is satisfied as to their identity and address and that they will attend the police station voluntarily to be interviewed, either immediately or by arrangement at a future date and time; and
is not aware of any other circumstances which indicate that voluntary attendance would not be a practicable alternative. See paragraph 2.9(e)(i) to (v).
When making arrangements for the person’s voluntary attendance, the officer should tell the person:
that to properly investigate their suspected involvement in the offence they must be interviewed under caution at the police station, but in the circumstances their arrest for this purpose will not be necessary if they attend the police station voluntarily to be interviewed;
that if they attend voluntarily, they will be entitled to free legal advice before, and to have a solicitor present at, the interview;
that the date and time of the interview will take account of their circumstances and the needs of the investigation; and
that if they do not agree to attend voluntarily at a time which meets the needs of the investigation, or having so agreed, fail to attend, or having attended, fail to remain for the interview to be completed, their arrest will be necessary to enable them to be interviewed.
2G When the person attends the police station voluntarily for interview by arrangement as in Note 2F above, their arrest on arrival at the station prior to interview would only be justified if:
new information coming to light after the arrangements were made indicates that from that time, voluntary attendance ceased to be a practicable alternative and the person’s arrest became necessary; and
it was not reasonably practicable for the person to be arrested before they attended the station.
If a person who attends the police station voluntarily to be interviewed decides to leave before the interview is complete, the police would at that point be entitled to consider whether their arrest was necessary to carry out the interview. The possibility that the person might decide to leave during the interview is therefore not a valid reason for arresting them before the interview has commenced. See Code C paragraph 3.21.
2H The necessity criteria do not permit arrest solely to enable the routine taking, checking (speculative searching) and retention of fingerprints, samples, footwear impressions and photographs when there are no prior grounds to believe that checking and comparing the fingerprints etc. or taking a photograph would provide relevant evidence of the person’s involvement in the offence concerned or would help to ascertain or verify their real identity.
2I The necessity criteria do not permit arrest for an offence solely because it happens to be one of the statutory drug testing “trigger offences” (see Code C Note 17E) when there is no suspicion that Class A drug misuse might have caused or contributed to the offence.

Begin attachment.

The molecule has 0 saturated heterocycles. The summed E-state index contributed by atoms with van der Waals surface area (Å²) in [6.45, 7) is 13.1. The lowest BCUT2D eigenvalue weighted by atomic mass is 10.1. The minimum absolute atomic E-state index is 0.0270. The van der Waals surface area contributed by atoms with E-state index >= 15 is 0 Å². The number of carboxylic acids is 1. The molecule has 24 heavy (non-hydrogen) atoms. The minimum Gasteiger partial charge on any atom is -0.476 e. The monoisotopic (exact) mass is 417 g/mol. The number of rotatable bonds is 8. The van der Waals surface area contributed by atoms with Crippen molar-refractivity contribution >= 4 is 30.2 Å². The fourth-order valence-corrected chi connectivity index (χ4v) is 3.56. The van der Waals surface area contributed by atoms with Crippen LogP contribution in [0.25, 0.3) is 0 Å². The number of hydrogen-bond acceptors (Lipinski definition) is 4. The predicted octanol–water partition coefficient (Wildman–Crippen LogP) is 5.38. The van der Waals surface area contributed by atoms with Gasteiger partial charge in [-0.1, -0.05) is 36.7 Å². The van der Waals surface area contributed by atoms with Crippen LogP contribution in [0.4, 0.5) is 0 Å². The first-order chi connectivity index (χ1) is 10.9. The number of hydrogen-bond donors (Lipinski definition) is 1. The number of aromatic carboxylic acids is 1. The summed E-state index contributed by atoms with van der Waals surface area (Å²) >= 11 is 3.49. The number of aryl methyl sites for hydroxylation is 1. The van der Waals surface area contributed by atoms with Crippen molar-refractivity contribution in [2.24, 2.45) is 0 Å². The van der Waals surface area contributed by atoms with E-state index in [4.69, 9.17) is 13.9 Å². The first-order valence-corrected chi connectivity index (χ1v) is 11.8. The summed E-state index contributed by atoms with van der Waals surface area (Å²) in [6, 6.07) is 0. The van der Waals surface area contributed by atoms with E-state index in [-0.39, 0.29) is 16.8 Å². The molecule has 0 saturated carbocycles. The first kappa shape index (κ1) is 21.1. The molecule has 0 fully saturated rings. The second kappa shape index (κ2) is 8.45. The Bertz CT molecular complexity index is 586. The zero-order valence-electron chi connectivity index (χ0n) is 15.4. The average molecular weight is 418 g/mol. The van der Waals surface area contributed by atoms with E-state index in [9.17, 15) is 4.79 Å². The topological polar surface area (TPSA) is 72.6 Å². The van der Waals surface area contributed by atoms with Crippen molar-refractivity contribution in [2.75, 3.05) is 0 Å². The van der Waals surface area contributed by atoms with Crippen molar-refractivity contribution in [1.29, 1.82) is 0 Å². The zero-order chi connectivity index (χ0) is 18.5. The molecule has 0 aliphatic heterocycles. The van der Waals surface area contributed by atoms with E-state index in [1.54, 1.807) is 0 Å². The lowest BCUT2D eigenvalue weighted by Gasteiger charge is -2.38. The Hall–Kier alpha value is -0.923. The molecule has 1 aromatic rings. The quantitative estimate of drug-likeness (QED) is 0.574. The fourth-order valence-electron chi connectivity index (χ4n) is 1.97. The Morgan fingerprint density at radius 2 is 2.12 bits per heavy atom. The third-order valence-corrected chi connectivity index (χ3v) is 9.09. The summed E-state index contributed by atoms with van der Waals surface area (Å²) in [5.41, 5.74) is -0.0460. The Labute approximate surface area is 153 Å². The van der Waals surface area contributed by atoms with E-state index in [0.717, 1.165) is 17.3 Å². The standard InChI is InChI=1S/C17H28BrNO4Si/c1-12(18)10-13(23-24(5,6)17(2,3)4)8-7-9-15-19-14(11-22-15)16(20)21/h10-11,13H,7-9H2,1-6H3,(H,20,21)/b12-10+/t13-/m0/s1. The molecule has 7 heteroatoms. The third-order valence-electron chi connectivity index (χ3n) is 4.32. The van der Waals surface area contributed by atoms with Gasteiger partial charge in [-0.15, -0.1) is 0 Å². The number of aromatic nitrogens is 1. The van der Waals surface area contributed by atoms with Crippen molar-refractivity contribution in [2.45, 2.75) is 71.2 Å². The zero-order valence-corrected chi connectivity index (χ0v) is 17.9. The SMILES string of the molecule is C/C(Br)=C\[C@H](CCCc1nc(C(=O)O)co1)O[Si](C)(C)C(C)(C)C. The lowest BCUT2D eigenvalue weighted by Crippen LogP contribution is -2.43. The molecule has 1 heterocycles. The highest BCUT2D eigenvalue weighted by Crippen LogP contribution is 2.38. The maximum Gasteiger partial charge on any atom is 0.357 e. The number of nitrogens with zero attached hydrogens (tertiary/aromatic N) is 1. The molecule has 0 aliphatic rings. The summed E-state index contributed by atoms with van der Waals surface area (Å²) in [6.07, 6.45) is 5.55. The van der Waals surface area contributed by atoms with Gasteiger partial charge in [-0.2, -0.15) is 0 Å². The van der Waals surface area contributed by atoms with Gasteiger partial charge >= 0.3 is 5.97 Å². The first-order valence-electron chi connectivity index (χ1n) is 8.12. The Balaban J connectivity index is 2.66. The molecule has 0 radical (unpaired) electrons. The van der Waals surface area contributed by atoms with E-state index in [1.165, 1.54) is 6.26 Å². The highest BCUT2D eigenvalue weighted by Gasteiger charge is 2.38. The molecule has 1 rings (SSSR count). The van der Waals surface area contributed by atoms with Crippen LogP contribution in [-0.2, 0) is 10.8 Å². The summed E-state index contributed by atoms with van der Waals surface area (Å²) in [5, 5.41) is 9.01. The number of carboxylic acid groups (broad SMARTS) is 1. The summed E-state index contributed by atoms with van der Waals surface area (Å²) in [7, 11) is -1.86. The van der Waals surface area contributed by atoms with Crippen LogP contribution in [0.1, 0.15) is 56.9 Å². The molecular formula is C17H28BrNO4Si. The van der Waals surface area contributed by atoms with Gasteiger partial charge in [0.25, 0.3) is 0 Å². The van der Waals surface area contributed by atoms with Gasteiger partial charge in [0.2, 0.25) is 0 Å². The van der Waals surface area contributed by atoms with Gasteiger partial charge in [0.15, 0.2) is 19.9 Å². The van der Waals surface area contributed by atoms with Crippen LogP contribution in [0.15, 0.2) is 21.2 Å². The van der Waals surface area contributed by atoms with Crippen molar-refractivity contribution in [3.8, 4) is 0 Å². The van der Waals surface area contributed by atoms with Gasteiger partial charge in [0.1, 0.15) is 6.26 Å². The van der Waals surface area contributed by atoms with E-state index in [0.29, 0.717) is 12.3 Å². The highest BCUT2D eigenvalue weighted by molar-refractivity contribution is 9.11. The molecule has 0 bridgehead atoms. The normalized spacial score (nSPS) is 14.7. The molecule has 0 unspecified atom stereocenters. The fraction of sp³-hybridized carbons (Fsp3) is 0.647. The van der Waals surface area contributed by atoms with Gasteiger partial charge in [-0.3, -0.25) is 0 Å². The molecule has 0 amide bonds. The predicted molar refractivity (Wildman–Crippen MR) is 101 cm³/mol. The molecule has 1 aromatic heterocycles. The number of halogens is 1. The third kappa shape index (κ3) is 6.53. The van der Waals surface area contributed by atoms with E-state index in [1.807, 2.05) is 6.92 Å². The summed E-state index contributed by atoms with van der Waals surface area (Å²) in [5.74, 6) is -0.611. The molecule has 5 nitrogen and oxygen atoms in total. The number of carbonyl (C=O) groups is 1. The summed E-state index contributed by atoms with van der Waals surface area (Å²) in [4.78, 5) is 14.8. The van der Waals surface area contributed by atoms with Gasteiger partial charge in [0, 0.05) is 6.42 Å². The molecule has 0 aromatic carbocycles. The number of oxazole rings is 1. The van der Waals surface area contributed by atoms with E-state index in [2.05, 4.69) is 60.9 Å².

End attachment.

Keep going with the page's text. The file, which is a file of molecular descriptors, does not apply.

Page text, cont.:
2J Having determined that the necessity criteria have been met and having made the arrest, the officer can then consider the use of street bail on the basis of the effective and efficient progress of the investigation of the offence in question. It gives the officer discretion to compel the person to attend a police station at a date/time that best suits the overall needs of the particular investigation. Its use is not confined to dealing with child care issues or allowing officers to attend to more urgent operational duties and granting street bail does not retrospectively negate the need to arrest.
3 An arrested person must be given sufficient information to enable them to understand they have been deprived of their liberty and the reason they have been arrested, as soon as practicable after the arrest, e.g. when a person is arrested on suspicion of committing an offence they must be informed of the nature of the suspected offence and when and where it was committed. The suspect must also be informed of the reason or reasons why arrest is considered necessary. Vague or technical language should be avoided. When explaining why one or more of the arrest criteria apply, it is not necessary to disclose any specific details that might undermine or otherwise adversely affect any investigative processes. An example might be the conduct of a formal interview when prior disclosure of such details might give the suspect an opportunity to fabricate an innocent explanation or to otherwise conceal lies from the interviewer.
4 Nothing in this Code requires a caution to be given or repeated when informing a person not under arrest they may be prosecuted for an offence. However, a court will not be able to draw any inferences under the Criminal Justice and Public Order Act 1994, section 34, if the person was not cautioned.
5 If it appears a person does not understand the caution, the person giving it should explain it in their own words.
6 Certain powers available as the result of an arrest – for example, entry and search of premises, detention without charge beyond 24 hours, holding a person incommunicado and delaying access to legal advice –only apply in respect of indictable offences and are subject to the specific requirements on authorisation as set out in PACE and the relevant Code of Practice.